October 20, 2011
Growling Monsters and Evil Eyes: What Drives Our Pets Wacky
A dog owner ponders the psychology of pet phobias
by Ketzel Levine
It happened on a sunny Monday. Or was it a cloudy Thursday? We were in the front garden. Scratch that. We were in the car. Of one thing I’m certain: The moment was tectonic, as a fiery abyss opened beneath our feet. Our ears roared with the sound of wheels on pavement, as we descended into Skateboard Hell.
Zoe Mae, my (alleged) labradoodle companion, has always been a generally unflappable canine. She’s oblivious to vacuum cleaners, bicycles, and motorcycles—all highly ranked nemeses among dogs. Unfamiliar household objects have never posed the problem they can for others. (Stories about cowboy hats and bowling balls ahead.)
But skateboards? Whoa! Not even the mail carrier could cause such apoplexy: her split-second reaction to the four-wheeled creatures, however vaguely glimpsed or heard; the lunging, leaping, and barking; the very ferocity of her outrage! Scary.
In our heavily pierced and tattooed neighborhood, skateboards swarm like mosquitoes and disrupt our lives willy-nilly, whether we’re on a morning stroll or tucked in for the night. Indeed, the unpredictability of these rumbling menaces is their greatest weapon. My terror alert level is permanently tangerine.
Someone was going to get hurt, I reckoned, whether skateboarder, dog, or the middle-aged biped at the other end of the leash.
“General, we are under attack!” I recently whined to animal behaviorist Patricia McConnell, highly ranked among those who safeguard the sanity between humans and canines. “How shall we proceed?”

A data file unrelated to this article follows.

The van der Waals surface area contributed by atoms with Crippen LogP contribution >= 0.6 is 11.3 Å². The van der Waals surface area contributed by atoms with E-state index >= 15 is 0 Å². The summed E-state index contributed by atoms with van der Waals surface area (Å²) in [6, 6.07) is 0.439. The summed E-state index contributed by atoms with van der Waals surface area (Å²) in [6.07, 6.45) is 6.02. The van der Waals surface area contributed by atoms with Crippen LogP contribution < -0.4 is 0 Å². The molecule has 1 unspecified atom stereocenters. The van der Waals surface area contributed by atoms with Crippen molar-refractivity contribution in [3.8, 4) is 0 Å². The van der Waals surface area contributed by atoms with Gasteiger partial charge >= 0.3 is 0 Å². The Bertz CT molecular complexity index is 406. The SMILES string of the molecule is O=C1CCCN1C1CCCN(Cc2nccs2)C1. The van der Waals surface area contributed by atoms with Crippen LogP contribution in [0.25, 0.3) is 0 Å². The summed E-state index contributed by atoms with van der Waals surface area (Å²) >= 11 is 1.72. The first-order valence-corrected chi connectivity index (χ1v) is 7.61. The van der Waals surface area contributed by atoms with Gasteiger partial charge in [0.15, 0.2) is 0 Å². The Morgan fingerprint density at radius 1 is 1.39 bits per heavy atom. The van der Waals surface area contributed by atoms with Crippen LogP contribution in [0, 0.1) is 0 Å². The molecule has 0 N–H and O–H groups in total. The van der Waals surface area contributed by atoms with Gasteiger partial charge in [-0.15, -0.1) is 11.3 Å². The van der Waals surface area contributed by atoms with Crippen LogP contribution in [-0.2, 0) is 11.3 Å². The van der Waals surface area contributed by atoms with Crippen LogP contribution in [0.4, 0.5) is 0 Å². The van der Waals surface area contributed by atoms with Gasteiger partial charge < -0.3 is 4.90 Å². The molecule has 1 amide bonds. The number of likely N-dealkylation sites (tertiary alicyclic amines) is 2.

“Round up all the skateboards and burn them!” she cried. Clearly, she knew the score. And that’s when I realized the enormity of our problem: We were poorly strategized and sorely outnumbered by my dog’s No. 1 enemy.
Friend or Foe?
Lots of dogs chase fast-moving things (file under “Duh”), and among their favorites are human-powered vehicles. Yet Zoe Mae has never lost her composure when bikes, roller skates, or scooters wheeled by.
People say that sharing your life with a dog gives you a new view of the world. So it was that under Zoe Mae’s influence I began to perceive the especially obnoxious qualities of the mini-surfboard on wheels.
We all know that the sound of a skateboard is distinct and inescapable. We can only imagine how provocative it is to a dog. Cognitive scientist Alexandra Horowitz speculates that because of its relative position, right at dog level, sound from a skateboard bouncing off the ground lands all the more loudly in a dog’s ears.
We also know that people on skateboards look different than people on bikes and trikes, as if they’re standing on moving conveyor belts. It’s really quite bizarre. I often wonder if Zoe Mae even processes that there’s a human being atop the board or experiences the two objects as a single construct, a solitary growling monster.
And let’s not forget the way humans ride skateboards, often facing sideways instead of straight ahead. That could be another trigger, says Camilla Welhaven of Ain’t Misbehaving in Portland, Ore., a trainer who does a lot of work desensitizing overwrought dogs. Whatever the stimulus, Welhaven explains, the response goes by the same name: reactive behavior.
“‘There it is!’” she shouts, doing her best terrier impersonation. “‘Charge!’ Reactive dogs may sound crazy out of control to us,” she says, “but for them it’s a burst of adrenaline, like shushing down a slope or seeing a squirrel in a tree. So they go back and do it again and again. ‘Where’s that thing? This is fun!’”